Female Adolescents Sexually Transmitted Diseases

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Female Adolescents’ Sexually Transmitted Diseases

Words: 3043

Subject: Venereology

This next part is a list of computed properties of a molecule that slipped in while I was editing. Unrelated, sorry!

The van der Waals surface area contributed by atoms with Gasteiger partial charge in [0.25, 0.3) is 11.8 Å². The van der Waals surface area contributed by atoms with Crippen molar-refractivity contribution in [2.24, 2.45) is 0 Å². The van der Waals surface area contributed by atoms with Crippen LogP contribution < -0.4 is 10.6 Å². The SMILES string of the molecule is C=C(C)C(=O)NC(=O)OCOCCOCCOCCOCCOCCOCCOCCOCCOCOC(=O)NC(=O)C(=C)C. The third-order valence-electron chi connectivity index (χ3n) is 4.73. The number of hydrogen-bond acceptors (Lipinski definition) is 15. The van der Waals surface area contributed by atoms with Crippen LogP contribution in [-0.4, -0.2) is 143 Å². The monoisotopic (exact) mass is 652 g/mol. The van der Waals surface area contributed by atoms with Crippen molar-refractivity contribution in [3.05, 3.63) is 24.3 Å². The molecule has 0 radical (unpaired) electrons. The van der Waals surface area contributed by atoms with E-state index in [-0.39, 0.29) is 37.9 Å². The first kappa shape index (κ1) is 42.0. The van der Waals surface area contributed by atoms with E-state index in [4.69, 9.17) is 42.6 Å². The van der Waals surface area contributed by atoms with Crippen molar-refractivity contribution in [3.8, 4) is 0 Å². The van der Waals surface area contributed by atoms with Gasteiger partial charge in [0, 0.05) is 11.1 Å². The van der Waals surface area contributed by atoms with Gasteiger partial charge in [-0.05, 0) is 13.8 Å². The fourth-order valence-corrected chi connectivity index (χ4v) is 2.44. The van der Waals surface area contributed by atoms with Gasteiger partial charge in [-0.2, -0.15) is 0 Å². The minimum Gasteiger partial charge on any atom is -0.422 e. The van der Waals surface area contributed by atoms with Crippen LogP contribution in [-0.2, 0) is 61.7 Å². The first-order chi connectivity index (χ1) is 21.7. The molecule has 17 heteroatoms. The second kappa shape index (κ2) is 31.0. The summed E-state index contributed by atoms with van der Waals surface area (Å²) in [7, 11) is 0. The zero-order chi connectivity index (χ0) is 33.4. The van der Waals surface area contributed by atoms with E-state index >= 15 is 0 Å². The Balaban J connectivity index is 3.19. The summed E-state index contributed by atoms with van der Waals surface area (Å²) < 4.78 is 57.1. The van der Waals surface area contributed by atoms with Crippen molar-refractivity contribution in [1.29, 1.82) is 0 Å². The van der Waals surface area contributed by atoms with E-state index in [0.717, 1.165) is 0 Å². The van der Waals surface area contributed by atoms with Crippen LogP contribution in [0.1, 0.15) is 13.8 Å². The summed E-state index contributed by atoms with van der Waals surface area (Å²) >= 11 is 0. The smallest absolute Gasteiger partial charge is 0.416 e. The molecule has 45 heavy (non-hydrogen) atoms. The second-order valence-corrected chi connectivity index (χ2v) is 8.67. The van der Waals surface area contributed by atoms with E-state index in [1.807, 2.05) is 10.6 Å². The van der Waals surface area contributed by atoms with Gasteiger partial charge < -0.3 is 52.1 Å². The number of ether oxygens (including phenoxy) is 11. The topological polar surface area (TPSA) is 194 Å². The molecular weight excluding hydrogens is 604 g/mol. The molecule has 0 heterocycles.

Table of Contents Introduction Literature Review Symptoms of Sexually Transmitted Diseases Preventing Sexually Transmitted Diseases Research Proposal Clinical Relevance Proposed Research Design References Introduction Prevention of sexually transmitted diseases (STDs) is a critical matter of concern not only for hospital units and the healthcare systems but also for financial institutions and non-profit organizations. Addressing this challenge requires allocating vast resources from state budgets. The impact of sexually transmitted diseases is detrimental, as they decrease the quality of patients’ lives, cause significant discomfort, and deteriorate the condition of human health, not to mention the need for special treatment, which is usually lengthy and costly.